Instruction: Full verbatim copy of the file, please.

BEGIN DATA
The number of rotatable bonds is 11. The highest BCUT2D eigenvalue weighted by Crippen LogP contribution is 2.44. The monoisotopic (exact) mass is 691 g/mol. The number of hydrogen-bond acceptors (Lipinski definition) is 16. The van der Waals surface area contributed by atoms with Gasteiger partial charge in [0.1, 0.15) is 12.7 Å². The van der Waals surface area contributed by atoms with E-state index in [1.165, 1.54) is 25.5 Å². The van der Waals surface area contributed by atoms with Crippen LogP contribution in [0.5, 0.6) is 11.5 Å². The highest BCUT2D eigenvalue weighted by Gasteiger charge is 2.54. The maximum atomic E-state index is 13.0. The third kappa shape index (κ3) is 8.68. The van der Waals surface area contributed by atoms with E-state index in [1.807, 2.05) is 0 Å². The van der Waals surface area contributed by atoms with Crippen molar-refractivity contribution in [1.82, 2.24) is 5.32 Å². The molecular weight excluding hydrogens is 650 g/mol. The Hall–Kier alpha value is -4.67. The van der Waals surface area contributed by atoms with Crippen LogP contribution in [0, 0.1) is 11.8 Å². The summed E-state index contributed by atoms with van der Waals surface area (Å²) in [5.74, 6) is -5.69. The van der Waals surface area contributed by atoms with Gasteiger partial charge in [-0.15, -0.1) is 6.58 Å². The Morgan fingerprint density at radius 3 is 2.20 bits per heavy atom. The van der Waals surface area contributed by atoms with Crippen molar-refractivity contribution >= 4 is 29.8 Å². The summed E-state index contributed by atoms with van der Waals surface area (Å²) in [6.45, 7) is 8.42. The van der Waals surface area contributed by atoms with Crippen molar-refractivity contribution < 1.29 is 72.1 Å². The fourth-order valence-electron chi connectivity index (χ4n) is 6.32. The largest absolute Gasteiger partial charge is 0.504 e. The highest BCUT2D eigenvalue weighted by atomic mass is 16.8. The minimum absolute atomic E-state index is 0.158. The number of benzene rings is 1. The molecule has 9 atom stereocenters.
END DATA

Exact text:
The number of rotatable bonds is 11. The highest BCUT2D eigenvalue weighted by Crippen LogP contribution is 2.44. The monoisotopic (exact) mass is 691 g/mol. The number of hydrogen-bond acceptors (Lipinski definition) is 16. The van der Waals surface area contributed by atoms with Gasteiger partial charge in [0.1, 0.15) is 12.7 Å². The van der Waals surface area contributed by atoms with E-state index in [1.165, 1.54) is 25.5 Å². The van der Waals surface area contributed by atoms with Crippen LogP contribution in [0.5, 0.6) is 11.5 Å². The highest BCUT2D eigenvalue weighted by Gasteiger charge is 2.54. The maximum atomic E-state index is 13.0. The third kappa shape index (κ3) is 8.68. The van der Waals surface area contributed by atoms with E-state index in [1.807, 2.05) is 0 Å². The van der Waals surface area contributed by atoms with Crippen molar-refractivity contribution in [1.82, 2.24) is 5.32 Å². The molecular weight excluding hydrogens is 650 g/mol. The Hall–Kier alpha value is -4.67. The van der Waals surface area contributed by atoms with Crippen LogP contribution in [0, 0.1) is 11.8 Å². The summed E-state index contributed by atoms with van der Waals surface area (Å²) in [5.74, 6) is -5.69. The van der Waals surface area contributed by atoms with Gasteiger partial charge in [-0.15, -0.1) is 6.58 Å². The Morgan fingerprint density at radius 3 is 2.20 bits per heavy atom. The van der Waals surface area contributed by atoms with Crippen molar-refractivity contribution >= 4 is 29.8 Å². The summed E-state index contributed by atoms with van der Waals surface area (Å²) in [6.45, 7) is 8.42. The van der Waals surface area contributed by atoms with Crippen molar-refractivity contribution < 1.29 is 72.1 Å². The fourth-order valence-electron chi connectivity index (χ4n) is 6.32. The largest absolute Gasteiger partial charge is 0.504 e. The highest BCUT2D eigenvalue weighted by atomic mass is 16.8. The minimum absolute atomic E-state index is 0.158. The number of benzene rings is 1. The molecule has 9 atom stereocenters.